Born May 7, 1924
Died June 13, 2013
LOLA Rose was only 14 when she began exhibiting her art work.
By 21 she had received widespread recognition for her landscape, still life and portraits and had won countless awards.
Her paintings were exhibited at Buckingham Palace and Government House, among other distinguished locations. She was a good friend of the 13th Governor-General of Australia, Lord William Slim, and his wife and was a contemporary of such famous Australian artists as Margaret Olley, William Dobell and Nora Heysen.
Mrs Rose and a group of fellow artists, including Reg Russom, George Daniel and Tom Ninness, were active in the development of the Newcastle Art Gallery and she was a life member of the Newcastle Art Society, an organisation she joined nearly 70 years ago.
Throughout her final illness, Mrs Rose continued to prepare works for exhibition, such was her love and enthusiasm for painting and drawing.
Sadly, Mrs Rose died on June 13 this year.
She was 89.
Mrs Rose was born on May 7, 1924, in Adamstown, and her ability as an artist was evident at a young age.
She was greatly influenced by her grandmother Alice Reynolds and her mother and father, and received training from Mr Daniel, Mr Russom and Mr Ninness.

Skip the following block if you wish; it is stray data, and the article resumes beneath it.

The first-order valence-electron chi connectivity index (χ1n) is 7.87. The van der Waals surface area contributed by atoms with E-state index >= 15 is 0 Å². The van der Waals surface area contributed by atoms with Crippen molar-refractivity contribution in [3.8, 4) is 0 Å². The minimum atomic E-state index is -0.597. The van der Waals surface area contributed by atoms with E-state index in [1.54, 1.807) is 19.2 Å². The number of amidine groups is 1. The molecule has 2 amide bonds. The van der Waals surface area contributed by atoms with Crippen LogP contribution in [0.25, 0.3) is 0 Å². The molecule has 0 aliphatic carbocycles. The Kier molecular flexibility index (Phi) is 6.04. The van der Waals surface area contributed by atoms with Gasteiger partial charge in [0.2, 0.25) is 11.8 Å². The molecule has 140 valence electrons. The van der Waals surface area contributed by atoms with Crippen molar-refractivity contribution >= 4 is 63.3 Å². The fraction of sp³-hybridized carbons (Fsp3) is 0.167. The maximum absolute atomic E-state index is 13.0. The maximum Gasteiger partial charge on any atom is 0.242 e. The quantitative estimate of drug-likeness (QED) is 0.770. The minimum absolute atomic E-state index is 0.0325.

She painted in oils, pastels, gouache and watercolour; drew in lamp black, pencil and squid ink; and made tapestries, one of which Lady Slim asked her to prepare for the Queen.
"To Newcastle art lovers, Lola Rose was a treasured artist and friend," Newcastle Art Society's Robert Loughran said.
"Over her long career as a painter of landscapes, still life, portraits of people and animals she was a much sought-after artist.
"Friends and acquaintances would especially come to Newcastle Art Society's exhibitions hoping to meet her and purchase her work.
"Lola painted and sketched with well-known Australian artists Margaret Olley, Rufus Morris, William Dobell, George Daniel, Doug Sealy, Nora Heysen, Joshua Smith and Bill Freeman.
"She joined Newcastle Art Society nearly 70 years ago and was an active member until she took leave to help set up family farms.
"She rejoined NAS in 1972 and was made a life member in 1994.
"She continued to win awards right up to the last exhibition she entered in March 2013."
Considered a very private person, Mrs Rose lived in Broadmeadow and spent her time preparing works for exhibition, raising funds and prizes for raffles to support animal welfare organisations and providing help and support to many other artists.
"On one occasion, she calmly sketched a portrait of an intruder who was intent on robbing her," Mr Loughran said.
"The police were able to use the sketch to help arrest the criminal."
Friends and relatives attended a private funeral and Mrs Rose's ashes were scattered at her farm by her great-nephew Tony, other family members and a small group of friends.
To honour her memory, the Newcastle Art Society has created an art prize for paintings exhibited annually at the Jesmond shopping centre, starting next year.